Manzanar Committee Calls on JACL to Apologize To Tule Lake Resisters

LOS ANGELES — On July 15, the Manzanar Committee, sponsor of the annual Manzanar Pilgrimage since 1969, along with the annual Manzanar At Dusk program and the Katari youth education project, announced their support of the proposed Resolution R-3: “Recognition of and Apology to the Tule Lake Resisters” that will be considered during the 2019 Japanese American Citizens League (JACL) Convention.

“We applaud the JACL for the role it has played over the years in defending the civil rights and interests of the Japanese American community,” said Manzanar Committee Co-Chair Bruce Embrey. “We are encouraged by the active and leading role JACL continues to play in opposing the illegal detention of refugees and other immigrants, especially children, on our southern border. But the time has come—it is actually long overdue—for the JACL to make amends and begin a community healing process by adopting the resolution, apologizing to the Tule Lake resisters and their families.”

Embrey noted the devastating impact of the infamous Loyalty Questionnaire that is at the root of this issue.

“The so-called Loyalty Questionnaire was one of the most ill-conceived and egregious expressions of the national chauvinism guiding the War Relocation Authority during World War II,” he noted. “The confusion, divisions and tensions created by the questionnaire resulted in more than 2,000 incarcerees at Manzanar being sent to Tule Lake. Indeed, Manzanar had the second highest number of incarcerees who refused to answer ‘yes’ to both questions 27 and 28 of any camp except Tule Lake.”

“Branded as ‘disloyal’ and sent to Tule Lake, many families were torn apart, with children left behind as fathers had to care for their parents, or they chose to stay united with their parents,” he added. “Families separated, many others forced to suffer additional hardships and oppression at Tule Lake—those were the real consequences of the Loyalty Questionnaire. In fact, the Loyalty Questionnaire served no real purpose and thousands of Japanese Americans were stigmatized, ostracized, and branded as ‘disloyal.’”

“It is a travesty of justice that the consequences of this continues haunt our community to this day. Though it is important to note, it is increasingly common, within our community and among scholars, to acknowledge that it took great courage to refuse to answer ‘yes’ or to qualify their responses to questions 27 and 28.”

Embrey stressed that the different forms of resistance to the unjust incarceration of Japanese Americans during World War II have been accepted by many in the community.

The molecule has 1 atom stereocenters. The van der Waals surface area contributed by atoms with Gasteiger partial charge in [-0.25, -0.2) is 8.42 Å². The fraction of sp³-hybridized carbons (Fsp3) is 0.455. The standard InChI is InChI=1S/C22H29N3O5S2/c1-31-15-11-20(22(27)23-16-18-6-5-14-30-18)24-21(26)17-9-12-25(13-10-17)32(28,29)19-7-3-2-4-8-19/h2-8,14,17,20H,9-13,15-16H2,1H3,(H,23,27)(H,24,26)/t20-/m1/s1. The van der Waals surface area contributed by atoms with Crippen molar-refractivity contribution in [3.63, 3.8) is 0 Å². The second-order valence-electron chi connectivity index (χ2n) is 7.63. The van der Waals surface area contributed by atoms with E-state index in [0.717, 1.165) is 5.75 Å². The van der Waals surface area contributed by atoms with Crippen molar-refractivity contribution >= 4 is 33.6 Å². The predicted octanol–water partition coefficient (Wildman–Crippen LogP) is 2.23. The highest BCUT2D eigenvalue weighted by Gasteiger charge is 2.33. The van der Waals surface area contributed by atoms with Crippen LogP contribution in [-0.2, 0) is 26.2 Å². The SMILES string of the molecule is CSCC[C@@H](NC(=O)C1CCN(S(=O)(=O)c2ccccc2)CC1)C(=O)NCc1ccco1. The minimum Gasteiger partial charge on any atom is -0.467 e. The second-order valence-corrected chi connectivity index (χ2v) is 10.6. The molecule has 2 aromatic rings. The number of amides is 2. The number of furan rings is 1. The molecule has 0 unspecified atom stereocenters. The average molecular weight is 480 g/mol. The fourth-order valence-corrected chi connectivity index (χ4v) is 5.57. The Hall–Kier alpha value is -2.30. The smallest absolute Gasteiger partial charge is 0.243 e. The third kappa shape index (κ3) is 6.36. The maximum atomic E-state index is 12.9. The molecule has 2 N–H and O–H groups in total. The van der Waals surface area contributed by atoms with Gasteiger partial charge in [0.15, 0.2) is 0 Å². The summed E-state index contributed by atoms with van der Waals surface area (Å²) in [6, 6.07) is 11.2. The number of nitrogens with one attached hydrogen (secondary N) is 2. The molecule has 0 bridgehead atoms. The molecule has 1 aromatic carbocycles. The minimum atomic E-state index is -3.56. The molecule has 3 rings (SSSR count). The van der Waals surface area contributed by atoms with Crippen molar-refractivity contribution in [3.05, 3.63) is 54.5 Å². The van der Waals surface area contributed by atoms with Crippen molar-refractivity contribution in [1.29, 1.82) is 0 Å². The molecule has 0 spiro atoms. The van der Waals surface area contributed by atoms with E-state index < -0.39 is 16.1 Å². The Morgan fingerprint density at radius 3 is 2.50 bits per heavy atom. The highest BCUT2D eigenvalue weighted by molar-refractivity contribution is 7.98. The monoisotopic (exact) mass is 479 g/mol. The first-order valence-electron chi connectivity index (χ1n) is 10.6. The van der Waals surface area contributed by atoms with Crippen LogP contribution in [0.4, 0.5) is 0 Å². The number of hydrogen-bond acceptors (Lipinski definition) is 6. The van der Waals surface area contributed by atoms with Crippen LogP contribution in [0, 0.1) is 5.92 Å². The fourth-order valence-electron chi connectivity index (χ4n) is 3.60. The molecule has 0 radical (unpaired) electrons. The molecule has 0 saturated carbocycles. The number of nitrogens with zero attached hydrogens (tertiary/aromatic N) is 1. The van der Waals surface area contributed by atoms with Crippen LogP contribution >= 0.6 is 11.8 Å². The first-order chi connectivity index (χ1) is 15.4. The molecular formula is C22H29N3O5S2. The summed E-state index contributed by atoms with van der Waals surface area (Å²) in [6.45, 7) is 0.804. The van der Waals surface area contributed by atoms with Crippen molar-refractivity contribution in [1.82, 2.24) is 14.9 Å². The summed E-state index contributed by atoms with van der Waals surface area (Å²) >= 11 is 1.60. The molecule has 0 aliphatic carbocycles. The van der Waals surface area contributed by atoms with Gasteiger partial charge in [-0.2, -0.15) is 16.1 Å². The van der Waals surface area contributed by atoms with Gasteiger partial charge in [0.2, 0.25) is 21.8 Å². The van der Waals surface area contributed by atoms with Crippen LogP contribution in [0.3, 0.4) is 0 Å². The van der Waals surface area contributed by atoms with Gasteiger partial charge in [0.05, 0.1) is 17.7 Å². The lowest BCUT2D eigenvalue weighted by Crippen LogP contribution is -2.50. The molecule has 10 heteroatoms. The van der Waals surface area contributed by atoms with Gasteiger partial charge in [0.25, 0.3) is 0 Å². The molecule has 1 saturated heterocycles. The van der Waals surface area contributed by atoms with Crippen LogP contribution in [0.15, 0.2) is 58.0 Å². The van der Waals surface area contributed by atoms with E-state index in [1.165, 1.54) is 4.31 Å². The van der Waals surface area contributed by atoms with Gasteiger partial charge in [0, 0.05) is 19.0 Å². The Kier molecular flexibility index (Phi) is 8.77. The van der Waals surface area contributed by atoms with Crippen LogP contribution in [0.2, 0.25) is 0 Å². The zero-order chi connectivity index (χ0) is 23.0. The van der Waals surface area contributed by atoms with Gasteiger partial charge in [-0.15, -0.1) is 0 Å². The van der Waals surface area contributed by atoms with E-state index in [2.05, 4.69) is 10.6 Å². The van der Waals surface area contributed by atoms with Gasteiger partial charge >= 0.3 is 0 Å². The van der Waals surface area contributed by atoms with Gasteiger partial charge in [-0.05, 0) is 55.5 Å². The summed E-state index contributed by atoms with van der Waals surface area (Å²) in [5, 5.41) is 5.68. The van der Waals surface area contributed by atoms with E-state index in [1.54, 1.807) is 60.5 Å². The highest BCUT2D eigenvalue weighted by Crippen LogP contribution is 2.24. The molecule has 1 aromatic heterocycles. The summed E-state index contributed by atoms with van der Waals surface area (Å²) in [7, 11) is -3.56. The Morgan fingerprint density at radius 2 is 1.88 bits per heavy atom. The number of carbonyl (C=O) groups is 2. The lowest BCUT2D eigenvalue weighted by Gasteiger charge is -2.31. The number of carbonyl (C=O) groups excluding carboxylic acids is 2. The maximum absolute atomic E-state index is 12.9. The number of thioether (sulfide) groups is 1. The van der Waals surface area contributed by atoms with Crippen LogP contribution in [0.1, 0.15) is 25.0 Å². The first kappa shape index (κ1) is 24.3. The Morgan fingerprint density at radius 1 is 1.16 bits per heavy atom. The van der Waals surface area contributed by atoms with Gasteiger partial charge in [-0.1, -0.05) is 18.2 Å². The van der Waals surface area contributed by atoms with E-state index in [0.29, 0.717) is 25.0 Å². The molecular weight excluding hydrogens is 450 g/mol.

“Overt resistance to the unconstitutional incarceration and to the oppressive conditions our families had to endure in camp, such as strikes, revolts, draft resisters at Heart Mountain, and clearly, the most well-known being the legal challenges by Fred Korematsu, Gordon Hirabayashi and Minoru Yasui, have all been recognized by our community as valid and heroic,” he noted. “We believe, and have maintained for many years, the refusal to answer questions 27 and 28 ranks as one of the most difficult and courageous acts of defiance to Executive Order 9066, on par with the many other forms of resistance that we acknowledge.”

Embrey urged the JACL to adopt the resolution and begin a much-needed healing process.

“We are both encouraged and pleased that the JACL has chosen to take on this most important and divisive issue,” he said. “Public apologies, such as the proposed Resolution, are powerful, and are important to our continued efforts to both heal from and document the true social impact Executive Order 9066 had on the Japanese American community.”

“The Manzanar Committee fully supports the proposed Resolution,” he added. “We call on the JACL to apologize to the remaining Tule Lake survivors and their families for its role in unjustly ostracizing and vilifying them over the past 76 years.”

The Manzanar Committee is dedicated to educating and raising public awareness about the incarceration and violation of civil rights of persons of Japanese ancestry during World War II and to the continuing struggle of all peoples when Constitutional rights are in danger. A non-profit organization that has sponsored the annual Manzanar Pilgrimage since 1969, along with other educational programs, the Manzanar Committee has also played a key role in the establishment and continued development of the Manzanar National Historic Site. For more information, check out our web site at, call us at (323) 662-5102, and e-mail us at You can also follow the Manzanar Commitee on Facebook, on Twitter at @manzanarcomm, on Instagram at @manzanarcommittee, on Pinterest and on YouTube.


LEAD PHOTO: A view down one of the streets of the Tule Lake Segregation Center, November 3, 1942. Photo: Francis Stewart, courtesy Japanese American Relocation Digital Archives, Bancroft Library, University of California, Berkeley.

Creative Commons License The Manzanar Committee’s Official web site is licensed under a Creative Commons Attribution-NonCommercial-NoDerivs 3.0 Unported License. You may copy, distribute and/or transmit any story or audio content published on this site under the terms of this license, but only if proper attribution is indicated. The full name of the author and a link back to the original article on this site are required. Photographs, graphic images, and other content not specified are subject to additional restrictions. Additional information is available at: Manzanar Committee Official web site – Licensing and Copyright Information.

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